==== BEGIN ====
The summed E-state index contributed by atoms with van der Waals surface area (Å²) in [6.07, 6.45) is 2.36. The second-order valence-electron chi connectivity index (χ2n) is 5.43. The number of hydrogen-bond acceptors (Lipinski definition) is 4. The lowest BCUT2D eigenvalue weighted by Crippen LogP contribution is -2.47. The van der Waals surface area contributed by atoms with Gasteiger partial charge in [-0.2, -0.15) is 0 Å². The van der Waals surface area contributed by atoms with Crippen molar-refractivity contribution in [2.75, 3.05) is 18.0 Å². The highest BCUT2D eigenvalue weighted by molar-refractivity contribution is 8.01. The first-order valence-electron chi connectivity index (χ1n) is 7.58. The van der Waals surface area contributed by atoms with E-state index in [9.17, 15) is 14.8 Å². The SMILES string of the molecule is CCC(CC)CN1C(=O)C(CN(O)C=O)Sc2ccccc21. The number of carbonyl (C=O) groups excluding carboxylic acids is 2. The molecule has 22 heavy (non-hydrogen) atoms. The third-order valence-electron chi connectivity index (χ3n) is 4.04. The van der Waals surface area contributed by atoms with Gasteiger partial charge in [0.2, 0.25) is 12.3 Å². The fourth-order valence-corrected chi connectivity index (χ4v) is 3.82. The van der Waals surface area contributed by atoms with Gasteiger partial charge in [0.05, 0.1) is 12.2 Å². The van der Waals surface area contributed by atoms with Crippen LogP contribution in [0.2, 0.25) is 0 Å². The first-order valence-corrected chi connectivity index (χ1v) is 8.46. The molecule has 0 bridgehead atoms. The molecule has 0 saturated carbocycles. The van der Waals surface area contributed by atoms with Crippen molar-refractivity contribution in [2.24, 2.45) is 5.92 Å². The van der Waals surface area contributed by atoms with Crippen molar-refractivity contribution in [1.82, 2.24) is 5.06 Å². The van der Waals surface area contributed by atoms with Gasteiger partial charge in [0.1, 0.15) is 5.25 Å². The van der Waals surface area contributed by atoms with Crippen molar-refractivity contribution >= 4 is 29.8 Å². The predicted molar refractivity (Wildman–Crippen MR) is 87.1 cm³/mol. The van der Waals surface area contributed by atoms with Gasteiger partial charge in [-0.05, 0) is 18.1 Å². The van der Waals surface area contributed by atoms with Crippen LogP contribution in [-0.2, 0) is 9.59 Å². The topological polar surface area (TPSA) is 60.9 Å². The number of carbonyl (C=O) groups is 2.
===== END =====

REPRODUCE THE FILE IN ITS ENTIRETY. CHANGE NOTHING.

The summed E-state index contributed by atoms with van der Waals surface area (Å²) in [6.07, 6.45) is 2.36. The second-order valence-electron chi connectivity index (χ2n) is 5.43. The number of hydrogen-bond acceptors (Lipinski definition) is 4. The lowest BCUT2D eigenvalue weighted by Crippen LogP contribution is -2.47. The van der Waals surface area contributed by atoms with Gasteiger partial charge in [-0.2, -0.15) is 0 Å². The van der Waals surface area contributed by atoms with Crippen molar-refractivity contribution in [2.75, 3.05) is 18.0 Å². The highest BCUT2D eigenvalue weighted by molar-refractivity contribution is 8.01. The first-order valence-electron chi connectivity index (χ1n) is 7.58. The van der Waals surface area contributed by atoms with E-state index in [9.17, 15) is 14.8 Å². The SMILES string of the molecule is CCC(CC)CN1C(=O)C(CN(O)C=O)Sc2ccccc21. The number of carbonyl (C=O) groups excluding carboxylic acids is 2. The molecule has 22 heavy (non-hydrogen) atoms. The third-order valence-electron chi connectivity index (χ3n) is 4.04. The van der Waals surface area contributed by atoms with Gasteiger partial charge in [0.2, 0.25) is 12.3 Å². The fourth-order valence-corrected chi connectivity index (χ4v) is 3.82. The van der Waals surface area contributed by atoms with Gasteiger partial charge in [0.05, 0.1) is 12.2 Å². The van der Waals surface area contributed by atoms with Crippen LogP contribution in [0.2, 0.25) is 0 Å². The first-order valence-corrected chi connectivity index (χ1v) is 8.46. The molecule has 0 bridgehead atoms. The molecule has 0 saturated carbocycles. The van der Waals surface area contributed by atoms with Crippen molar-refractivity contribution in [2.24, 2.45) is 5.92 Å². The van der Waals surface area contributed by atoms with Crippen molar-refractivity contribution in [1.82, 2.24) is 5.06 Å². The van der Waals surface area contributed by atoms with Gasteiger partial charge in [0.1, 0.15) is 5.25 Å². The van der Waals surface area contributed by atoms with Crippen molar-refractivity contribution >= 4 is 29.8 Å². The predicted molar refractivity (Wildman–Crippen MR) is 87.1 cm³/mol. The van der Waals surface area contributed by atoms with Gasteiger partial charge in [-0.05, 0) is 18.1 Å². The van der Waals surface area contributed by atoms with Crippen LogP contribution in [-0.2, 0) is 9.59 Å². The topological polar surface area (TPSA) is 60.9 Å². The number of carbonyl (C=O) groups is 2.